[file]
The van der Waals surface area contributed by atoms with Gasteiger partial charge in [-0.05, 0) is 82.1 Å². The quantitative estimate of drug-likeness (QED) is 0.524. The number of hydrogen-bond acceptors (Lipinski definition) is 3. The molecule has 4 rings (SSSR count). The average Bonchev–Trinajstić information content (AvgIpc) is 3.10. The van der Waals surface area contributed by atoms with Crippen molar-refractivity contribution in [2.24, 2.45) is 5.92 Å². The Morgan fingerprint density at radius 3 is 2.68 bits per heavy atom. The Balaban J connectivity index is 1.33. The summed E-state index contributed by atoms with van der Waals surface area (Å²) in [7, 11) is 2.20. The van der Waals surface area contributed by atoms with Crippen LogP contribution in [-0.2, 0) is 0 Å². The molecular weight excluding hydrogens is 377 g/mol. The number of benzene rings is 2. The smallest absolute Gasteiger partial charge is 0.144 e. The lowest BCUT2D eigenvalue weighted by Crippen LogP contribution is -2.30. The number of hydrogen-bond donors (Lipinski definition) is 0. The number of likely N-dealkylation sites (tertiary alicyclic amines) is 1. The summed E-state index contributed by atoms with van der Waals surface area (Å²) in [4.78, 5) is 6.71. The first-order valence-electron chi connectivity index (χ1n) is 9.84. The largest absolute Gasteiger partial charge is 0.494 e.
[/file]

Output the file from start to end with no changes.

The van der Waals surface area contributed by atoms with Gasteiger partial charge in [-0.05, 0) is 82.1 Å². The quantitative estimate of drug-likeness (QED) is 0.524. The number of hydrogen-bond acceptors (Lipinski definition) is 3. The molecule has 4 rings (SSSR count). The average Bonchev–Trinajstić information content (AvgIpc) is 3.10. The van der Waals surface area contributed by atoms with Crippen molar-refractivity contribution in [2.24, 2.45) is 5.92 Å². The Morgan fingerprint density at radius 3 is 2.68 bits per heavy atom. The Balaban J connectivity index is 1.33. The summed E-state index contributed by atoms with van der Waals surface area (Å²) in [7, 11) is 2.20. The van der Waals surface area contributed by atoms with Crippen LogP contribution in [-0.2, 0) is 0 Å². The molecular weight excluding hydrogens is 377 g/mol. The number of benzene rings is 2. The smallest absolute Gasteiger partial charge is 0.144 e. The lowest BCUT2D eigenvalue weighted by Crippen LogP contribution is -2.30. The number of hydrogen-bond donors (Lipinski definition) is 0. The number of likely N-dealkylation sites (tertiary alicyclic amines) is 1. The summed E-state index contributed by atoms with van der Waals surface area (Å²) in [4.78, 5) is 6.71. The first-order valence-electron chi connectivity index (χ1n) is 9.84. The largest absolute Gasteiger partial charge is 0.494 e.